There is supposed to be one fundamental truth in investing: If you take on more risk, you can expect a bigger reward. With new research suggesting that things may not be so simple, investors may want to adjust their strategies—or at least their expectations—accordingly.
Boston-based asset manager GMO recently looked at risk and return data for U.S. stocks from 1970 to 2011, and what the researchers found is surprising: The riskiest 25 percent of stocks—those most vulnerable to swings of the broad market—logged an average annual return of just over 7 percent per year. The least-risky 25 percent of stocks returned 10.6 percent per year. On a $10,000 investment over those four decades, the lower-risk stocks would have yielded more than $450,000.
Investors who took on more risk in search of higher returns should be ticked about this new information. Owning a stock whose price moves with the rest of the market makes your whole portfolio more volatile, and it’s reasonable to expect a bigger return in exchange for taking on that risk. But the 40 years of data suggests otherwise—and it’s not a passing trend.
One explanation could be that investing has changed. In 1980, individuals owned 48 percent of stocks. By 2007, that proportion had dropped to 22 percent. The vast majority of stock is now owned by large asset managers: hedge funds and mutual funds that employ professionals to pick stocks. A paper from Paul Woolley and Dmitri Vayanos, both of LSE, and Boston University’s Andrea Buffa argues that the way fund managers are judged and paid has altered how markets function.
A fund manager’s performance is judged according to how well a fund does in comparison to a benchmark, often an index such as the Standard & Poor’s 500-stock index. Because underperformance means losing assets, and beating the market is extremely difficult, most managers respond by hewing pretty close to their benchmark. For example, managers might believe that a stock is overvalued but feel compelled to buy more of it—which would further drive up prices, making the stock more volatile.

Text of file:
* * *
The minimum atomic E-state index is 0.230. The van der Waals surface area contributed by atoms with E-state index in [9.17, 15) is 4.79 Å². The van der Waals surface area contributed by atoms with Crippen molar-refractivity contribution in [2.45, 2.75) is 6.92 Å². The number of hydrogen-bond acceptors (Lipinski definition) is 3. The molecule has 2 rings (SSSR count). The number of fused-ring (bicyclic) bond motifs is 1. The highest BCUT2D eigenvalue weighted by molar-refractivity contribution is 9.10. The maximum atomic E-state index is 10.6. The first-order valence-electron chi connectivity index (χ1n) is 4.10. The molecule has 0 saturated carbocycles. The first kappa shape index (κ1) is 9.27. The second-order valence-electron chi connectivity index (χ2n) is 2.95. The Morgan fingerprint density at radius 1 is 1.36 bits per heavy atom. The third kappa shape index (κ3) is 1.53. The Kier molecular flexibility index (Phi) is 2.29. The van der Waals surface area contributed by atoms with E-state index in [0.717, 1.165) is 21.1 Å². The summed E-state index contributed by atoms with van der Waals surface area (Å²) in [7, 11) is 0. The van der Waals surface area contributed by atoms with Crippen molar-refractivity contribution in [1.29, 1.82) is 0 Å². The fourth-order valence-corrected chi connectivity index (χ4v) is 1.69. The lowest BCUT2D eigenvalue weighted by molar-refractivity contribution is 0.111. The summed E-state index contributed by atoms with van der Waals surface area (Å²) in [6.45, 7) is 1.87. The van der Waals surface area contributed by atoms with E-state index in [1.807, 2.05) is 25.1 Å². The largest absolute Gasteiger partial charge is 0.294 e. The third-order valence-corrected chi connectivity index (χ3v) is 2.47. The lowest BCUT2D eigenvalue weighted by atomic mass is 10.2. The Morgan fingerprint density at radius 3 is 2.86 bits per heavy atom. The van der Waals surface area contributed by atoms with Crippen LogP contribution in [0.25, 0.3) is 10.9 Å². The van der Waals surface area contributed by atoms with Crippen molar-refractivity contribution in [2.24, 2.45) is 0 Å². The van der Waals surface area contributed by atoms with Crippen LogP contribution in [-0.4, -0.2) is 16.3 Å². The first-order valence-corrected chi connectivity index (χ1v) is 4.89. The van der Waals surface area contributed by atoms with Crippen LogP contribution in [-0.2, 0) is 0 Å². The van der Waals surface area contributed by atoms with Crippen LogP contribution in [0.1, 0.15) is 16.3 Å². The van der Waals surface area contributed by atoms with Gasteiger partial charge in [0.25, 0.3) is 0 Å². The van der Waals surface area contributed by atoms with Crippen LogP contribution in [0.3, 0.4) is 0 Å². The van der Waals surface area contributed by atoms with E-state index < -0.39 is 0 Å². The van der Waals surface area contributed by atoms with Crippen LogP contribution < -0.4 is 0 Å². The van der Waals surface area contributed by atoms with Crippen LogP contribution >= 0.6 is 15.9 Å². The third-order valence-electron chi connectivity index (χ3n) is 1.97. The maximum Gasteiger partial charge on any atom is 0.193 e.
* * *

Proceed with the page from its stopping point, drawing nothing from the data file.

This effect is true for index funds—those designed to follow the market, rather than beat it—as well as actively managed funds. Index fund managers typically save on costs by buying enough shares to mimic the returns, while not buying everything in the index. If enough index-fund managers follow the same strategy, though, the relationship between the stock and the rest of the market changes because stocks are no longer chosen on their investment fundamentals.
Duke University finance professor Campbell Harvey agrees that the risk-return relationship, as investors have traditionally considered it, may have changed. He also argues that that volatility may have taken on outsized importance, especially compared to other measures of risk. His research measures the relationship between returns and what’s called tail risk—the chance of an unlikely but major event such as a 50 percent drop in price. The recent financial crisis is considered an example of tail risk. (While tail risk can also manifest to the upside—as in winning the lottery—most people are more freaked-out by the remote chance of losing everything than they are motivated by the small odds of winning big.)
When Harvey performed an estimate similar to GMO’s, he included tail risk and other factors (such as momentum). He found that stocks with more tail risk do, in fact, have higher returns. If he’s right, investors get compensated for taking on extra risk. It’s just a different kind of risk than they thought—and one that’s far harder to see.